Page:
LONG BEACH, Calif. (KABC) -- The 7-Series has long been BMW's flagship sedan, and a hallmark of new technology over the years. The complete redesign for 2023 includes the i7, a fully-electric version. It's brimming with tech inside and out like never before.
So, who's going to be able to service and repair something like this in the years ahead?
Students enrolled in the specialized BMW Fast Track program at Universal Technical Institute in Long Beach will literally be on a fast track to full-time jobs.
"We want these guys to get in, get out, and into a dealer as fast as possible," said Gary Uyematsu with BMW North America.
You could think of this as graduate school for aspiring auto techs who've already completed the trade school's basic 12-month course. And employment is almost guaranteed.
"The need for auto technicians is there. You can see it when you try to get your car fixed. The wait time, the turnaround time, it's much longer than it was pre-COVID. So we can't pump out technicians fast enough," said Anthony Pham, campus president of UTI Long Beach.
The training lab looks like a cross between a classroom and a dealership service department. Students are given assignments of problem-solving as if they were already dealer techs, with an assortment of newer BMWs at the ready, as well as the diagnostic tools.
Like many advanced trade schools, and higher education in general, this training doesn't come cheap -- upwards of $40,000 to attend UTI's basic course, but that's before grants or scholarships. The school notes that most of the students get at least part of their tuition covered by grants.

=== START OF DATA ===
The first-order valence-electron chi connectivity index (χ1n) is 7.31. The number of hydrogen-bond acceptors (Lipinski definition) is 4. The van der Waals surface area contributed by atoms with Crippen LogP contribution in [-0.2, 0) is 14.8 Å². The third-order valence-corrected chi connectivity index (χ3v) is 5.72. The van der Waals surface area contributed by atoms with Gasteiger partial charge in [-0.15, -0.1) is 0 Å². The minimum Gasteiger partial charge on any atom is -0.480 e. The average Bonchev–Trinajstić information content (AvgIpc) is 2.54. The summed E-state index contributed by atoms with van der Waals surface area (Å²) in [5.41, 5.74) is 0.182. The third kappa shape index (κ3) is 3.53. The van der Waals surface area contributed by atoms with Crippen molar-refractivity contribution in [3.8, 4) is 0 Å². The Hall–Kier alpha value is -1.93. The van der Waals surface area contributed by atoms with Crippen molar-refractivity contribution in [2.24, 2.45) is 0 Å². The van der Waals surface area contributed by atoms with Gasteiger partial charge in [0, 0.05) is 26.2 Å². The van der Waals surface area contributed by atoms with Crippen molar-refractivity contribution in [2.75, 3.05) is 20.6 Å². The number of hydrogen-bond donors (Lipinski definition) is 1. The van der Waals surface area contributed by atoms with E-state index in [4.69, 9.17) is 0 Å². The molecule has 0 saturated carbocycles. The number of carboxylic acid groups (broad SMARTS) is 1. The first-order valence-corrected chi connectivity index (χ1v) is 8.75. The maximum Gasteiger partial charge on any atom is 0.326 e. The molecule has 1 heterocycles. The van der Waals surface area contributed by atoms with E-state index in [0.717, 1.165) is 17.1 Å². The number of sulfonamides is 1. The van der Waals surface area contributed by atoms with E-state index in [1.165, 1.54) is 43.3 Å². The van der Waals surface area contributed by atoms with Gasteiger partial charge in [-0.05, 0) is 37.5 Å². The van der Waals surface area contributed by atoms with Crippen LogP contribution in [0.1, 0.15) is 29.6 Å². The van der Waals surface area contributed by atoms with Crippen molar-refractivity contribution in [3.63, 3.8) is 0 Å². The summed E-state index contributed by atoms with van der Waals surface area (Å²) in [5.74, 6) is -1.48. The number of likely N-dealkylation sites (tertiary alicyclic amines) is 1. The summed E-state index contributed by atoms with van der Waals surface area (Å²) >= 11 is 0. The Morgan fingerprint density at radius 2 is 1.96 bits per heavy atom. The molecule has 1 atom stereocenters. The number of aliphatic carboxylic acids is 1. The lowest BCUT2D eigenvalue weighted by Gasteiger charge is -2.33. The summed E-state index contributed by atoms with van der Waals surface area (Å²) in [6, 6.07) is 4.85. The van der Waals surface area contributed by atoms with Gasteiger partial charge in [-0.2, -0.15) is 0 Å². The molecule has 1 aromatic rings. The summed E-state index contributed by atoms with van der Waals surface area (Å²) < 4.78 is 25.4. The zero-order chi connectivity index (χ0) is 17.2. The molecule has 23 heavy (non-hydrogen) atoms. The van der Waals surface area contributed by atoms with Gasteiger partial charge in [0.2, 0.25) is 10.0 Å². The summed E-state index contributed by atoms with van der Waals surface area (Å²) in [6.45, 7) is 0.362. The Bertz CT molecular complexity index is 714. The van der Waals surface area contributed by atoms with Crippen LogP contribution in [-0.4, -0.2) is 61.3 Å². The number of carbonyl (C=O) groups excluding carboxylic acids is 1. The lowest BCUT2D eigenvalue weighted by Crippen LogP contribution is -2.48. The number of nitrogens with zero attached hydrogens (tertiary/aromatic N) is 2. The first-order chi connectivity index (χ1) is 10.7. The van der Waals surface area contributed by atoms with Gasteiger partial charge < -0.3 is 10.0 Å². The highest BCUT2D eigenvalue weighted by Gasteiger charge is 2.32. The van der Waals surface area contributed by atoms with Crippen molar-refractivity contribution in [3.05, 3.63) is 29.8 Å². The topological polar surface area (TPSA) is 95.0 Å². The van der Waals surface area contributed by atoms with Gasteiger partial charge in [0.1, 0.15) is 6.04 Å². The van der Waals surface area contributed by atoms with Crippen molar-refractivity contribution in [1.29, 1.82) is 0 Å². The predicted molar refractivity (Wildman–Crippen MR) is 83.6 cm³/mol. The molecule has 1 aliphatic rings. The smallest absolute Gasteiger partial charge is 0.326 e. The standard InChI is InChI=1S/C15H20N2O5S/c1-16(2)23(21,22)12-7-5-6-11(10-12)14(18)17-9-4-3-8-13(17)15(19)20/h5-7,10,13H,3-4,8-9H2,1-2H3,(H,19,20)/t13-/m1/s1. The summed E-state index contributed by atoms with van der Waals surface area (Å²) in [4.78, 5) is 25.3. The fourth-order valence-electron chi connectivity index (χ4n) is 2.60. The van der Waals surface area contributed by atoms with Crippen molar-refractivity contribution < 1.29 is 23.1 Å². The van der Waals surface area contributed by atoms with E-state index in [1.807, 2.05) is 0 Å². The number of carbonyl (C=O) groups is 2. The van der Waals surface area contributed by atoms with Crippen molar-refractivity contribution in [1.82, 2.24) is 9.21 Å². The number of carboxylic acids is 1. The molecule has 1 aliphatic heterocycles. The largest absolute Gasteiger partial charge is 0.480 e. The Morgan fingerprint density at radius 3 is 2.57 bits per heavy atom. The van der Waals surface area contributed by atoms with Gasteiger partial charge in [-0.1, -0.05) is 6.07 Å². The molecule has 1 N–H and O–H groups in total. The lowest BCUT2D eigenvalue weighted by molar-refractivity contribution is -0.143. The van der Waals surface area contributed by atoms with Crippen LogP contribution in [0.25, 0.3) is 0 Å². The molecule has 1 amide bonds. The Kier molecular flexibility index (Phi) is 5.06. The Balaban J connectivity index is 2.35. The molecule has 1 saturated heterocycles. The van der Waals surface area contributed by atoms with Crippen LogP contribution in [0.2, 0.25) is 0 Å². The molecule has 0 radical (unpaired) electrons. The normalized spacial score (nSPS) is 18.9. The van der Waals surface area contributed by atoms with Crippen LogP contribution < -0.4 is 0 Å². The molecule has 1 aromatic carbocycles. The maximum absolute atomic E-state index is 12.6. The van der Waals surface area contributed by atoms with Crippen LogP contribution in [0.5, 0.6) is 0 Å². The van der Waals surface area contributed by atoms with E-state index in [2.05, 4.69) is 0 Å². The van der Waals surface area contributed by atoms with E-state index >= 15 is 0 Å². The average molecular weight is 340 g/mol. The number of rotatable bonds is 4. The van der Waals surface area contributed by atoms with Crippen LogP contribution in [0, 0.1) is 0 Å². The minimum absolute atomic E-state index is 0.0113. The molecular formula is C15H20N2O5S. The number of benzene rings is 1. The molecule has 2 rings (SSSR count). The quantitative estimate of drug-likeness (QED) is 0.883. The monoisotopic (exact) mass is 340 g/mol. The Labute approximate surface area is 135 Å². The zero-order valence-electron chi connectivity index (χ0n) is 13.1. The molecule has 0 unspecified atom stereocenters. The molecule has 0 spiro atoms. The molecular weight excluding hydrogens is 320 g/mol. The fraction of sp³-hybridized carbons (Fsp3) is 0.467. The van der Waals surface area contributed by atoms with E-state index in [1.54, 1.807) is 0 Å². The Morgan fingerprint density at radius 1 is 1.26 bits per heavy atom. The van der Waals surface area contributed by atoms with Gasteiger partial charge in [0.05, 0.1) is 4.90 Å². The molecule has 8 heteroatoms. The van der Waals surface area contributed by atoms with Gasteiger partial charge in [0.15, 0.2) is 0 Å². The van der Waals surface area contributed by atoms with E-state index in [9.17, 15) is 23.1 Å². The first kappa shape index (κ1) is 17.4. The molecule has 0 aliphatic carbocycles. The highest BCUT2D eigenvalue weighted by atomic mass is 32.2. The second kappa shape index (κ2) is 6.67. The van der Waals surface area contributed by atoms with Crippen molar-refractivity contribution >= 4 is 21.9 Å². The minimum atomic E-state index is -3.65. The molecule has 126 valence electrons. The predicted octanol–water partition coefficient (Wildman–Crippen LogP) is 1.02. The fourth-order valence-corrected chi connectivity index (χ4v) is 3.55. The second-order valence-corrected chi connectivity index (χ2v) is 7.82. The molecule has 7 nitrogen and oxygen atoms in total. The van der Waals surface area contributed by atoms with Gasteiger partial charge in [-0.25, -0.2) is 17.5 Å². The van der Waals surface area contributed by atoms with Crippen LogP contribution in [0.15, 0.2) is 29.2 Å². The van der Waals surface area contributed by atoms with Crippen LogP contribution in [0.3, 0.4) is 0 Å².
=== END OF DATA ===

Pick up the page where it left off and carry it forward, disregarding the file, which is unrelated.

The BMW Fast Track program adds another $7,000, but recruitment needs at the dealer level can assist there. Many students who go on to fill positions get their course fee reimbursed by their new employers in their first few years after being hired.
This program gets students out at dealerships as quickly as possible after graduation. UTI and BMW have also teamed up on a program for active-duty military members. They can train, on-base, so they'll have a job when their military service is finished.
The MSTEP program is taught at military facilities like Camp Pendleton.
Marco Justiniano is a recent graduate. He quickly landed a job at BMW of Murrieta right after his time in the Marines Corps. From aviation tech serving his country, to dealership tech serving customers. And applying his military skill sets to the job.
"Here you have to be very efficient to be able to get these cars done within a certain amount of time for the customers to go back to their daily lives. So I think that was one of the biggest things that's transferable from Marine Corps traits to here," said Justiniano while in his work station at the dealership.
BMW and its dealers agree that skilled veterans can make for ideal hires.
"The critical thinking. Discipline. Being on time. You know, just being a 'good employee.' The military ingrains that in them," noted Gary Uyematsu of BMW.